The Tooth Fairy (Isla Fisher) is a half-hummingbird fairy whose tiny, winged assistants gather lost incisors and bicuspids from under kids’ pillows and stores them in gilded jewelry boxes in the sky.  She is the Guardian of Memories, and it turns out children’s choppers are the keys for unlocking their youthful visions.  Jack’s no exception; he must find his own confiscated teeth and relive tragedy in order to realize his purpose—or “center” as a Guardian.

Our villain is Pitch Black (Jude Law)—of legendary “Boogeyman” lore—whose plot is to engulf the world in darkness because…well, just because he’s been ignored for too darn long.  He is Darth Vader to Sandman’s Yoda when it comes to manipulating the stuff of dreams, imbuing the psyches of slumbering youngsters with fear and sorrow in place of imagination and happiness.  Pitch has a lot in common with Jack (slicked hair and snaggletooth sneer notwithstanding).  They’re loners, and children don’t invest much stock in either of them the way they do Santa, Tooth, and Bunny—the special occasion icons who leave presents when they visit.  And if kids stop believing in a Guardian, his lunar-derived dazzle fades until he ceases to exist. 

It doesn’t matter whether kids hate Pitch so long as they’re convinced The Boogeyman still exists, but it’d help not having the do-gooder Guardians around siphoning all the attention.  So Pitch schemes to wipeout rival Sandman, sabotage the seasons for Santa and Bunny, and unleash his nightmarish black stallions on the world.  And if Pitch can’t defeat spritely newcomer Jack, maybe he can lure the lad to the Dark Side….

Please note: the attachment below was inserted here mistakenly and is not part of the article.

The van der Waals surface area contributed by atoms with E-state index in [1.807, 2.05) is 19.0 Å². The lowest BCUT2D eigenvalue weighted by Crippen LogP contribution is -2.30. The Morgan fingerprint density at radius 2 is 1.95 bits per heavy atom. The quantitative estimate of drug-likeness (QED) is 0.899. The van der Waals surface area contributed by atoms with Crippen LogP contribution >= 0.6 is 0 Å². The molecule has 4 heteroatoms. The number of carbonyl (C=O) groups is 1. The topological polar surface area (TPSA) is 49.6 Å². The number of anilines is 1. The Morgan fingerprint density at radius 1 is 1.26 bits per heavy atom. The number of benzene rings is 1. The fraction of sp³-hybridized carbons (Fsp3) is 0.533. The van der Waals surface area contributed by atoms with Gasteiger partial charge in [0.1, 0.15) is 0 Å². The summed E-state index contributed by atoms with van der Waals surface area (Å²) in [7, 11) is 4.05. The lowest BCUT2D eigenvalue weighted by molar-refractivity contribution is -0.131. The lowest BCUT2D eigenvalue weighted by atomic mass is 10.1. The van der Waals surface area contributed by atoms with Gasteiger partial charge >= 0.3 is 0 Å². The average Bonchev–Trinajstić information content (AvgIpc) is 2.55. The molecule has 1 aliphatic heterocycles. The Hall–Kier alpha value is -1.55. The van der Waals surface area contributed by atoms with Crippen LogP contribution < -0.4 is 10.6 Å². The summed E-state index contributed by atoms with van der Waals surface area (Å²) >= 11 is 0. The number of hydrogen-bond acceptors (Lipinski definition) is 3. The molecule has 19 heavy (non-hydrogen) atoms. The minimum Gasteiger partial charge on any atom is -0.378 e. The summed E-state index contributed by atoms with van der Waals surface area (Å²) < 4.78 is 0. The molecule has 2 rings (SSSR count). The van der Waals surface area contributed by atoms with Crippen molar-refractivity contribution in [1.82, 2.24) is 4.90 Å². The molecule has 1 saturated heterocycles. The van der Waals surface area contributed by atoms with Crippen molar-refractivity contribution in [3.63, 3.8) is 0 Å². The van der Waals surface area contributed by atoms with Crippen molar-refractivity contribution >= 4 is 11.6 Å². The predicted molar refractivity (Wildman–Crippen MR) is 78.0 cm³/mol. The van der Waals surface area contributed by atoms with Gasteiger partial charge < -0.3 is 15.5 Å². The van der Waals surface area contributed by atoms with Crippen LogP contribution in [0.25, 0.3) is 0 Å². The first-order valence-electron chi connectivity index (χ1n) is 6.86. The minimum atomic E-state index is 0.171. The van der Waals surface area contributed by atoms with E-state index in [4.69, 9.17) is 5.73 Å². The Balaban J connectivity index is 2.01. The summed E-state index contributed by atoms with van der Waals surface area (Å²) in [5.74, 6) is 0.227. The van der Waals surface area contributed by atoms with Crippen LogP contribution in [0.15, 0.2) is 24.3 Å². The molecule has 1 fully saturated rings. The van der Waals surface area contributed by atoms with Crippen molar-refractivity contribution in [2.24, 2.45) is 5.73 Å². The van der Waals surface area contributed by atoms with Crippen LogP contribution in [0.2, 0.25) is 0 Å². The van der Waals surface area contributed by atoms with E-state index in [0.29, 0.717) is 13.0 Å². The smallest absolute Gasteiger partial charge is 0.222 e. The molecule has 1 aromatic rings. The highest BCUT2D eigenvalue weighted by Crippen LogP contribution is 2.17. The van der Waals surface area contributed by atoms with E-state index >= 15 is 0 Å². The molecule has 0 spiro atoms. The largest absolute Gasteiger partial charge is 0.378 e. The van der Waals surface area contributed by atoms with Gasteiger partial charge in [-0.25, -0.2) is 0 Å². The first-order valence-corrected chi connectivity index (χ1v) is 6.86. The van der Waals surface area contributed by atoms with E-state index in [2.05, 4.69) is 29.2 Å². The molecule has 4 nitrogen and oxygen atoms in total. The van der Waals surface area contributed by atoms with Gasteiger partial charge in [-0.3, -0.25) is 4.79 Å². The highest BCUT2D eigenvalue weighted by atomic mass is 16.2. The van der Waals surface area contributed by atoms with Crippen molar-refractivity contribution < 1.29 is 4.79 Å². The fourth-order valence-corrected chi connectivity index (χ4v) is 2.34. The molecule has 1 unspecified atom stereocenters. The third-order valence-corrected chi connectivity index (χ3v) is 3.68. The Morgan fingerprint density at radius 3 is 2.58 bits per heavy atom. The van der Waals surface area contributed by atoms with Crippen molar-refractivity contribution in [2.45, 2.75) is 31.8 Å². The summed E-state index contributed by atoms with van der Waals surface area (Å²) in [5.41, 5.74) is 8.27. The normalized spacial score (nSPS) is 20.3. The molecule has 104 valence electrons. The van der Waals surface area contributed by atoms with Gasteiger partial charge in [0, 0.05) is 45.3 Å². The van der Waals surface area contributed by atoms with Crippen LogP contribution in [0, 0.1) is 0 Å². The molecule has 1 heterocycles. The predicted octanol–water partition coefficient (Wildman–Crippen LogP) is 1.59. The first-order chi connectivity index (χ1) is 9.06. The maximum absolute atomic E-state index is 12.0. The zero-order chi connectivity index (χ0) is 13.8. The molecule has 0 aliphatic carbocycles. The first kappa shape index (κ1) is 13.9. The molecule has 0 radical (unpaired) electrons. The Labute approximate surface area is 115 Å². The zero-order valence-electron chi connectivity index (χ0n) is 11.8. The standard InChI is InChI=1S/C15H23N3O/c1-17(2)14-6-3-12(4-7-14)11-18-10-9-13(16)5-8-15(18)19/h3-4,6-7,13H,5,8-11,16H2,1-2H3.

Based on Thomas Joyce’s book series The Guardians of Childhood and The Man in the Moon, GUARDIANS turns familiar mythical figures into peppy, playful action heroes worthy a toy manufacturer’s attention.  Santa’s sleigh is given a hotrod makeover.  Bunny zigs with ninja stealth and zags with commando quickness.  Tooth Fairy brings female sensibility to the conflict and connects with Jack in a way the others don’t.  And Frost himself displays a childlike vulnerability in spite of his impetuousness—but both traits will endear him to young audiences.   

One of the more memorable sequences has the Guardians making a contest out of collecting teeth for Fairy after Pitch cages her diminutive helpers.  Several effective gags result when the heroes use their respective powers (dropping down chimneys, hopping out of rabbit holes, etc.) to ambush and one-up each other.  Later, the group helps Bunny on Easter morning, and even Santa’s Yeti are put to work painting eggs instead of toys. 

Peter Ramsey acquits himself marvelously in his first major directorial outing.  RISE is engaging, colorful, and—at times—touching.  French composer Alexandre Desplat (ARGO, TREE OF LIFE, etc.) lends an appropriately busy, boisterous score that’ll rivet kids to screens in theatres and at home, where this cacophonous cartoon is likely to receive repeated DVD spins around Christmas.  2 1/2 out of 4 stars.